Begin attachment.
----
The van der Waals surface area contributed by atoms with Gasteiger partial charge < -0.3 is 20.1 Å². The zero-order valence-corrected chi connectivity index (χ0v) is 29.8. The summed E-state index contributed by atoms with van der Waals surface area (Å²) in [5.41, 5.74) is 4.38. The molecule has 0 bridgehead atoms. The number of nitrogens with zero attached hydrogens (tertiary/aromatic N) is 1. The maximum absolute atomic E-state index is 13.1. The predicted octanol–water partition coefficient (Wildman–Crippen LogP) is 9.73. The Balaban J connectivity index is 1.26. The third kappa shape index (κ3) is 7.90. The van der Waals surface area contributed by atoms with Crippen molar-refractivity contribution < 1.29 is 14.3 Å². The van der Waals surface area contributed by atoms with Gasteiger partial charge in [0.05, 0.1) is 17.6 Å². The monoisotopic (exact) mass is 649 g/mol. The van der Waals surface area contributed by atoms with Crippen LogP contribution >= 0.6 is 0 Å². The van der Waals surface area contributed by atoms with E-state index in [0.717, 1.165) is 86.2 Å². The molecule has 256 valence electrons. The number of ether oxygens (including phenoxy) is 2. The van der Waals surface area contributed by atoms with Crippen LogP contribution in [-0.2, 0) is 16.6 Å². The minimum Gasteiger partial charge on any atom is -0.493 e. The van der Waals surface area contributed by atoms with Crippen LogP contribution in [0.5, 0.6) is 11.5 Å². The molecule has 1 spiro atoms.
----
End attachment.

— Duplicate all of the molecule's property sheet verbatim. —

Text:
The van der Waals surface area contributed by atoms with Gasteiger partial charge < -0.3 is 20.1 Å². The zero-order valence-corrected chi connectivity index (χ0v) is 29.8. The summed E-state index contributed by atoms with van der Waals surface area (Å²) in [5.41, 5.74) is 4.38. The molecule has 0 bridgehead atoms. The number of nitrogens with zero attached hydrogens (tertiary/aromatic N) is 1. The maximum absolute atomic E-state index is 13.1. The predicted octanol–water partition coefficient (Wildman–Crippen LogP) is 9.73. The Balaban J connectivity index is 1.26. The third kappa shape index (κ3) is 7.90. The van der Waals surface area contributed by atoms with Crippen molar-refractivity contribution < 1.29 is 14.3 Å². The van der Waals surface area contributed by atoms with Gasteiger partial charge in [0.05, 0.1) is 17.6 Å². The monoisotopic (exact) mass is 649 g/mol. The van der Waals surface area contributed by atoms with Crippen LogP contribution >= 0.6 is 0 Å². The van der Waals surface area contributed by atoms with E-state index in [0.717, 1.165) is 86.2 Å². The molecule has 256 valence electrons. The number of ether oxygens (including phenoxy) is 2. The van der Waals surface area contributed by atoms with Crippen LogP contribution in [-0.2, 0) is 16.6 Å². The minimum Gasteiger partial charge on any atom is -0.493 e. The van der Waals surface area contributed by atoms with Crippen LogP contribution in [0.5, 0.6) is 11.5 Å². The molecule has 1 spiro atoms.